I’m totally unprepared for the onslaught of 24-hour coverage recalling every epic, minute, noteworthy and trivial aspect of Michael Jackson’s walk among us that catapults deeply into every crevice of our universe even as I type. Jackson of course, was prodigious; a child star shaped by a vindictive, autocratic father that MJ left behind as he blossomed, bolstered by the best writers, producers, coaches, choreographers, stylists, designers and management money could buy.
Undoubtedly a considerable talent, his mark on the entertainment world and the music business is historic. So much so, that we often forget the Michael Jackson as a product… a composite created by a cadre of professionals who buffed his natural gifts into a glossy facade that an insatiable public devoured and that even Michael eventually “bought”.
Michael became so adept at business that he once managed to wrestle Northern Songs, the legal home of many of the Beatle’s biggest hits, away from a comparatively penny-pinching Paul McCartney. For some time, whenever one of the surviving Beatles wanted to perform one of them, they had to get Michael Jackson’s permission. Jackson had become a force of nature.
We deified him. That he was so tragically flawed is an ironic footnote to his amazing success, which ultimately claimed him.
So he’s gone. I can’t believe I outlived him. I shouldn’t have. I feel bad for his loved ones, the ones death hurts most. But death is the final curtain. And why die when it’s expected? No drama in that. Unfulfilled dreams are always regrettable but when so many dreams are fulfilled, does it balance things out? Perhaps not for those left behind. But what do I know?
Micheal’s music will ring out incessantly in coming weeks. There will be countless tributes, mind-numbing testimonials, fan-built shrines. His larger-than-life persona will loom even larger in death, at least for the foreseeable future, because that’s what we do. Driven by the media, we will measure every aspect of his life and death, then remeasure it, process, analyze, tell and retell it. The media will “Anna Nicole Smith” us with Michael, which considering that one had no talent and the other many, is in and of itself amazing. Someone may market commemorative shit on TV, `cuz that’s also what we do. Some will sell and others buy. The vault certainly holds some alternate takes and tunes Jackson himself would never have released but “over his dead body,” posthumous offerings will fall like manna from the heavens.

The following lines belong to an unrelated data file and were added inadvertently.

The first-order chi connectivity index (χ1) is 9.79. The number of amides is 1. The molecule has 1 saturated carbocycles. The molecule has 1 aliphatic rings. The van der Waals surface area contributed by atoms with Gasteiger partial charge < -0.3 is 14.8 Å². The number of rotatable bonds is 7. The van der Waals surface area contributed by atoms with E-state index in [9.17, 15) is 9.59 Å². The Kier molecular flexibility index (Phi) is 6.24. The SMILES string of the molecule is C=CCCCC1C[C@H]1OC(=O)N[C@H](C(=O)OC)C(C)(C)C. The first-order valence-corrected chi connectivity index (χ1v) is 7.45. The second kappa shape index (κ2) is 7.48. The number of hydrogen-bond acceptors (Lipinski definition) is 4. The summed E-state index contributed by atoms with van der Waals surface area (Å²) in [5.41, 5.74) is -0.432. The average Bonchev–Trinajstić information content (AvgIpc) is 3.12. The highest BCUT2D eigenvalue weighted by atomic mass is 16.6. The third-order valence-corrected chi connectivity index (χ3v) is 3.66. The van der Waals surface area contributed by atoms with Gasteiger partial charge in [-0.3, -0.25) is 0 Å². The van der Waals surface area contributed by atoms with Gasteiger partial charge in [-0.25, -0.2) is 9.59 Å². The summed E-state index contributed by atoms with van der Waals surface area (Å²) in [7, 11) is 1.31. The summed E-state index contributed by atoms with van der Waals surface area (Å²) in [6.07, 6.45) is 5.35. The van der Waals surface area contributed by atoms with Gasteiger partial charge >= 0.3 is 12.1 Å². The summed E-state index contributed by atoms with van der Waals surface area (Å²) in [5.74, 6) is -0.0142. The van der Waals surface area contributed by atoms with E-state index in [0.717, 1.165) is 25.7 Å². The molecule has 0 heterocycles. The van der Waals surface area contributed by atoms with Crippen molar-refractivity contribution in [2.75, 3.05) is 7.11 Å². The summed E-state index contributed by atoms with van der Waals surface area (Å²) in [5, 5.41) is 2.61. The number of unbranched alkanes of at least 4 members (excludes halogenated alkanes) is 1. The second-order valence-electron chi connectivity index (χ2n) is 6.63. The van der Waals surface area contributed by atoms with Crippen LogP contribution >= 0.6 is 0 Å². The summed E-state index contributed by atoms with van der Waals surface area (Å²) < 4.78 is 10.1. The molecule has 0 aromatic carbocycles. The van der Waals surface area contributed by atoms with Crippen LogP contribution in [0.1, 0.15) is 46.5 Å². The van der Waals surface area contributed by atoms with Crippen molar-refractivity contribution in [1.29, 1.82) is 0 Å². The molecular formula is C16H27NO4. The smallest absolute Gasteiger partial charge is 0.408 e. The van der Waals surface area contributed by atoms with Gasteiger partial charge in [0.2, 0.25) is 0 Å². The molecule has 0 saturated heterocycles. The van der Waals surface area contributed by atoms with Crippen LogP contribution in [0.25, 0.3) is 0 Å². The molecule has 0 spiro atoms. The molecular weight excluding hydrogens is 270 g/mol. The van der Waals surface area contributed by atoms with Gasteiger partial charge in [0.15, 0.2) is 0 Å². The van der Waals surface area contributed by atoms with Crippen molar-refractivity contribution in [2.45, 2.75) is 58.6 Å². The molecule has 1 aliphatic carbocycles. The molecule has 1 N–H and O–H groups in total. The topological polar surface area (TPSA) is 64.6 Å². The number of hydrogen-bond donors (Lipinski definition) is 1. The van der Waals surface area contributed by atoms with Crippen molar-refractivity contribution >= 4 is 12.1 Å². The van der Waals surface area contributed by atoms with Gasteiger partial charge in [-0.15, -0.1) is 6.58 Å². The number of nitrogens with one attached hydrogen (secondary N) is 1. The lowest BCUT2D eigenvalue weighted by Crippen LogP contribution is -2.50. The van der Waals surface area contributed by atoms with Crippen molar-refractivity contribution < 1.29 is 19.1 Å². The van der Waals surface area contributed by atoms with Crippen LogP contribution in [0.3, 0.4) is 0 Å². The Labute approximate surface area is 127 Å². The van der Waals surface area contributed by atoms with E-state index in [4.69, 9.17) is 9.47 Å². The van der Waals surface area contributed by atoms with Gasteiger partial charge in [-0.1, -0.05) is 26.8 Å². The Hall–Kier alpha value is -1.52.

In the meantime, real news will drop like misplaced anchors mired in mud, missed and forgotten. If there’s any crazy shit conniving politicians have up there sleeves, they’d be foolish to overlook this opportunity.
I don’t mean to disrespect the dead. Death is hard on families, friends and all who miss someone suddenly taken from them. We dwell on the loss, we project all manner of platitudes on the deceased, whether deserved or not. We hang onto the past. The media encourages us to hang on until they’ve drained the last, stale drop of fluid from the barren IV. It’s all about ratings and few things drive them higher than dead celebrities.
I liked the Jackson 5, even though they were an invention. People are calling it tragic but I think, for the wrong reasons. It’s tragic that from tyranny, talent can bloom. That stolen childhoods can reap monstrous fortunes for parents willing to exploit their children is tragic–even if the kids wind up rich as well. But neither is as tragic as a 4 year-old Iranian kid who takes a bullet in his eye while simply trying to cross a street or a “civilian” claimed in crossfire during gang warfare.
I liked many of Michael Jackson’s solo hits, even though I thought his manufactured image was tough to swallow. Quincy Jones worked wonders with Michael but I bailed long before the high water pants, white socks and glove.
Eventually, I grew tired of Jackson’s shtick and slick, overproduced, formulaic hits. Some of his catalog will have a long shelf life. But will he sound as evergreen as Sam Cook or Marvin Gaye 20 years from now? I doubt it. In my opinion, the difference is in the real v. the manufactured.
To respect the dead, I give Michael his due and send my deepest condolences to all of those his absence will sadden. May his music bring them comfort. May their grief and recoveries be short-lived.
Even so, down deep, I truly dread the next few months.
Thank God for on-demand cable.